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Thursday, April 28, 2011

Printable Bookmarks with Thinking Skills/Thinking Stems/Summaries

I’ve blogged about the successful use of thinking skills in promoting reading comprehension and the huge increase I saw in reading levels here: Reading Levels Jump 5 Months in just 2.5 Months!   

 

I started thinking how great it would be if each student had a bookmark detailing the thinking skills AND thinking stems/summaries.  So I made a bookmark that includes the thinking skills on one side, and the format for thinking stems and summaries on the back.  The thinking skills mirror those on my Good Reader poster.  The students love them and use them regularly.  Feel free to print the bookmarks out for your own students. 

Side one is here: Bookmark Front
Side two is here: Bookmark Back
The bookmarks are in a .jpg format.  If you would like the .pub format… email me at diane.dahl(at)edmondschools.net.  Please put ‘bookmarks’ in your subject line in case the spam filter grabs it. 

Also, if you are interested, here are the rubrics I use for my thinking stems and summaries....

Have fun, and happy reading!

Sunday, April 17, 2011

Increase Study Skills and Test Performance through Predictions

Students taking a test at the University of Vi...                        Image via Wikipedia
More things I'm learning through BrainSMART...     
     Making predictions utilizes the higher-order thinking skills of our frontal lobes.  Teach students the metacognitive power of predictions to ensure interest, motivation, as well as current and future academic success.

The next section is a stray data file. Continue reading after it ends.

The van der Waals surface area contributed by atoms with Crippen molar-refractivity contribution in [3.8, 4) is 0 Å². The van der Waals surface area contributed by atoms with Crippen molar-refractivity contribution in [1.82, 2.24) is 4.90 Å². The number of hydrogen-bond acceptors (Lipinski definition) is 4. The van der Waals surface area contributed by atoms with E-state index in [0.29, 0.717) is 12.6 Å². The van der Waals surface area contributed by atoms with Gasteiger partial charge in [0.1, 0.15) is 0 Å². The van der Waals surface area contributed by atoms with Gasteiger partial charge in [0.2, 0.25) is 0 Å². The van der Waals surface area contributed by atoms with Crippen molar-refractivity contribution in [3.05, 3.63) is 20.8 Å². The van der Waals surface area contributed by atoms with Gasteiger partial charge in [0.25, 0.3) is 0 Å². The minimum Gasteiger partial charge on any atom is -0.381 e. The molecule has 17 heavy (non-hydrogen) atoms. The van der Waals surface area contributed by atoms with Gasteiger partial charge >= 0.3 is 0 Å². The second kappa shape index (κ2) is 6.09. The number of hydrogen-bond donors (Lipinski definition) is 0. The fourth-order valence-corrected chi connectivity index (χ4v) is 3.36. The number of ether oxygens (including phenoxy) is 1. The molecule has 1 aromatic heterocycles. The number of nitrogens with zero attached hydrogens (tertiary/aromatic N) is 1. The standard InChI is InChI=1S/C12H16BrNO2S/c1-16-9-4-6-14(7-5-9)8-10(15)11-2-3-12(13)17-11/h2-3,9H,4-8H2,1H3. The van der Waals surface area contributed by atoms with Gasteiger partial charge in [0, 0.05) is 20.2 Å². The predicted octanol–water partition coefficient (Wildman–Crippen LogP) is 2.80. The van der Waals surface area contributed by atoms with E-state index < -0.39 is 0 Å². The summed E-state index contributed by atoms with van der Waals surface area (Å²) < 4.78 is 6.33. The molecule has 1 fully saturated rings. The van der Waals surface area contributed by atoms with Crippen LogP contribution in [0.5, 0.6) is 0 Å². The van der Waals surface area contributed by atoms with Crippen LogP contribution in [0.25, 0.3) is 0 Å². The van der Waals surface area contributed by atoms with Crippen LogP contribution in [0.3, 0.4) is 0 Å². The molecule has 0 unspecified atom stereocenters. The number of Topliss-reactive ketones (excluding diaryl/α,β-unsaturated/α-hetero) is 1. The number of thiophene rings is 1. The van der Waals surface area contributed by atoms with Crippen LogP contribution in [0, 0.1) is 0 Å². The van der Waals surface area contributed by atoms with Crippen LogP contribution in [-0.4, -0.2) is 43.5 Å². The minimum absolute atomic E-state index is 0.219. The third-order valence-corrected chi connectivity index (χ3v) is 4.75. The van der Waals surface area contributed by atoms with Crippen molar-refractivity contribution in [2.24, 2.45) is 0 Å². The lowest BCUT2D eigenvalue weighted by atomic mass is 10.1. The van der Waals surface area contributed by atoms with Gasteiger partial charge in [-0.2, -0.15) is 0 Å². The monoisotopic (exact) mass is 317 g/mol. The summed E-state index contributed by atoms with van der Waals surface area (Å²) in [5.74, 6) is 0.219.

Before a test, encourage students to predict what information will be on it.  The first couple of times walk students through the process.  Question them about the information they feel is most likely to be on their test and why.  Share ideas for determining importance.  Encourage them to write their predictions down.  This process will increase student interest while exercising their logic and judgment skills.  After the test, ask students to review their predictions.  What predictions were correct and why? What will they do differently next time? 

     Before the next test, let students work individually or with partners to make their predictions.  I recommend checking the relevance of the predictions students are making.  This is an excellent opportunity to hone study skills for specific students by providing a window into their thinking.  After each subsequent test, allow students time to review their predictions with their partner or groups. 

     Making predictions is a valuable metacognitive teaching and learning tool.  It involves a review of material, increased interest and motivation, and the higher level thinking skills of the frontal lobe.  Give it a try!
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